Dave Charnowalks
Pictures courtesy of Ann Flowers ('Sanctuary' 2016) and Hazel Screen (London Bridge 2014)

Monday, 9 January 2017

Greetings, Charnowalkers!

Welcome to the first blog entry for 2017, which promises to be an interesting and inspiring year for Charnowalks. Media guru Hilary Kruger has been subjecting me to an overhaul, which is still ongoing, so look out for marked improvements in the service.

A new plan for Charnowalks is themed Sundays. I have decided to offer Sunday afternoon tours which share a connection. For someone working to develop a structured guiding culture in Tower Hamlets, the decision for January was obvious - East End Sundays. Each Sunday tour in January covers an important part of the East End's story.

The first Sunday was 'Tidemarks from the Pool', my exploration of the maritime trade that brought a vibrant life to the East End for some two centuries before the closure of the docks and the dismantling of the Port of London. I had an engaged and enthusiastic audience who were very interested in getting to grips with the richness of life in the riverside Tower Hamlets between the 1770s and the 1970s. This we explored as it was revealed by a wealth of heritage that has been left behind. Tower Hamlets has much to offer the visitor, but until we get a properly organised guiding base it won't be promoted anything like it should.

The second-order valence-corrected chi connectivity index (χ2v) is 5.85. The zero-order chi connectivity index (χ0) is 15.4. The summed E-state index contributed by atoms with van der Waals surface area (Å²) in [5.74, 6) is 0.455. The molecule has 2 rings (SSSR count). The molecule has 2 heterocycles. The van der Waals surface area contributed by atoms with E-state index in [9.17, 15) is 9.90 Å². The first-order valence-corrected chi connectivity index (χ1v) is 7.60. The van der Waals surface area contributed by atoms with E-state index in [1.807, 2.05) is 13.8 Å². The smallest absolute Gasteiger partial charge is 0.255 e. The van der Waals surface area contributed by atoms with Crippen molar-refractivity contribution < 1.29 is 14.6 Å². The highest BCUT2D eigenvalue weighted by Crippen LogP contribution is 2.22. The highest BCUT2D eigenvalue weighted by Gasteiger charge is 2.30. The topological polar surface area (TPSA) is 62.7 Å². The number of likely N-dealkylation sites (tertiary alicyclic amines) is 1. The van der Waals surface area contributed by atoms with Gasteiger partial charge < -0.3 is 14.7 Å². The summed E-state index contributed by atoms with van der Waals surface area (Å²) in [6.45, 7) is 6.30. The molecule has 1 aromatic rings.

There are still three East End Sundays to come. Next Sunday (15th) is 'The Ripper Enigma', a grown-up look at the notorious murders of 1888 and their context. This is followed on the 22nd by 'Just You Wait and See', a tour which assesses the impact of World War Two on Bethnal Green, and then on the 29th comes 'In and Out of the Aldgate', an exploration of the borderland which is at once in the City and the East End.

Details are to be found on my website:

February will see City Sundays; at the moment I'm pondering what March will be - watch this space. Or better still, join my mailing list! Just an e-mail to will get you on the list for monthly updates.

In the midst of all this preparation I've been doing some background reading to enrich my theatrical tour 'Behind the Magic Curtain'. I've read an excellent biography of Joseph Grimaldi by Andrew McConnell Stott which sheds a good deal of light on the state of the stage in the late eighteenth and early nineteenth centuries. Now I'm reading the reminiscences of Peter Daubeny, the man responsible for giving world theatre a serious platform in London, particularly with his World Theatre Seasons at the Aldwych Theatre.

Well, that's the state of play at the moment. There are other plans bubbling away which will need a little more simmering before I make them public. I shall return in a fortnight and reveal more ...

Until then, take good care of yourselves. I hope you've been able to avoid the colds doing the rounds, or that you've had one and it's now a thing of the past.


Dave Charnowalks

Photos courtesy of Alan Tucker, Ana Figueiredo and Nika Garrett